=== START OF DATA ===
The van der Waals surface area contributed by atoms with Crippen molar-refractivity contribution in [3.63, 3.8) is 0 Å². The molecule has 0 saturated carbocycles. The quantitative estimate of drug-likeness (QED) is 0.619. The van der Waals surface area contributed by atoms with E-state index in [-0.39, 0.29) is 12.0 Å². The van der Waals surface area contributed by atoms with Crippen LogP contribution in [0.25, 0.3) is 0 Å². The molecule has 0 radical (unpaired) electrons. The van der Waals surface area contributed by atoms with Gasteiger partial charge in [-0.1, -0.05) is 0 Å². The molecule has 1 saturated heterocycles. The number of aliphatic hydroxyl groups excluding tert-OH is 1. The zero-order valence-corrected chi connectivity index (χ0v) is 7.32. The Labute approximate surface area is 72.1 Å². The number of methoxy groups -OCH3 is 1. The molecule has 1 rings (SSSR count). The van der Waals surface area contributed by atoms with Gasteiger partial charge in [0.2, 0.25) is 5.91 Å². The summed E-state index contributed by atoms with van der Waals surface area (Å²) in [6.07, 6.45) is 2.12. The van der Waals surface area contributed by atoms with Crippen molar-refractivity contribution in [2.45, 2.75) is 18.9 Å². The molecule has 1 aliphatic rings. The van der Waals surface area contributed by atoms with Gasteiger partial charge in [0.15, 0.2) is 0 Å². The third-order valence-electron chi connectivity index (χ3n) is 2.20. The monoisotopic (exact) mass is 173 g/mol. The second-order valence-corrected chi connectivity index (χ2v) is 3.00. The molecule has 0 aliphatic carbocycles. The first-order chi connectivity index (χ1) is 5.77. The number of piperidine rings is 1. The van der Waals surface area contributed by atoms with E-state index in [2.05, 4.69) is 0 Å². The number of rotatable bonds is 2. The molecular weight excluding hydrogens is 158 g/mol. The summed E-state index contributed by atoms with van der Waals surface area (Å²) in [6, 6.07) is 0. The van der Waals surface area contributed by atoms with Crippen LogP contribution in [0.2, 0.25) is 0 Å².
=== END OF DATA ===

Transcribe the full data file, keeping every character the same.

The van der Waals surface area contributed by atoms with Crippen molar-refractivity contribution in [3.63, 3.8) is 0 Å². The molecule has 0 saturated carbocycles. The quantitative estimate of drug-likeness (QED) is 0.619. The van der Waals surface area contributed by atoms with E-state index in [-0.39, 0.29) is 12.0 Å². The van der Waals surface area contributed by atoms with Crippen LogP contribution in [0.25, 0.3) is 0 Å². The molecule has 0 radical (unpaired) electrons. The van der Waals surface area contributed by atoms with Gasteiger partial charge in [-0.1, -0.05) is 0 Å². The molecule has 1 saturated heterocycles. The number of aliphatic hydroxyl groups excluding tert-OH is 1. The zero-order valence-corrected chi connectivity index (χ0v) is 7.32. The Labute approximate surface area is 72.1 Å². The number of methoxy groups -OCH3 is 1. The molecule has 1 rings (SSSR count). The van der Waals surface area contributed by atoms with Gasteiger partial charge in [0.2, 0.25) is 5.91 Å². The summed E-state index contributed by atoms with van der Waals surface area (Å²) in [6.07, 6.45) is 2.12. The van der Waals surface area contributed by atoms with Crippen molar-refractivity contribution in [2.45, 2.75) is 18.9 Å². The molecule has 1 aliphatic rings. The van der Waals surface area contributed by atoms with Gasteiger partial charge in [0.15, 0.2) is 0 Å². The third-order valence-electron chi connectivity index (χ3n) is 2.20. The monoisotopic (exact) mass is 173 g/mol. The second-order valence-corrected chi connectivity index (χ2v) is 3.00. The molecule has 0 aliphatic carbocycles. The first-order chi connectivity index (χ1) is 5.77. The number of piperidine rings is 1. The van der Waals surface area contributed by atoms with E-state index in [2.05, 4.69) is 0 Å². The number of rotatable bonds is 2. The molecular weight excluding hydrogens is 158 g/mol. The summed E-state index contributed by atoms with van der Waals surface area (Å²) in [6, 6.07) is 0. The van der Waals surface area contributed by atoms with Crippen LogP contribution in [0.2, 0.25) is 0 Å².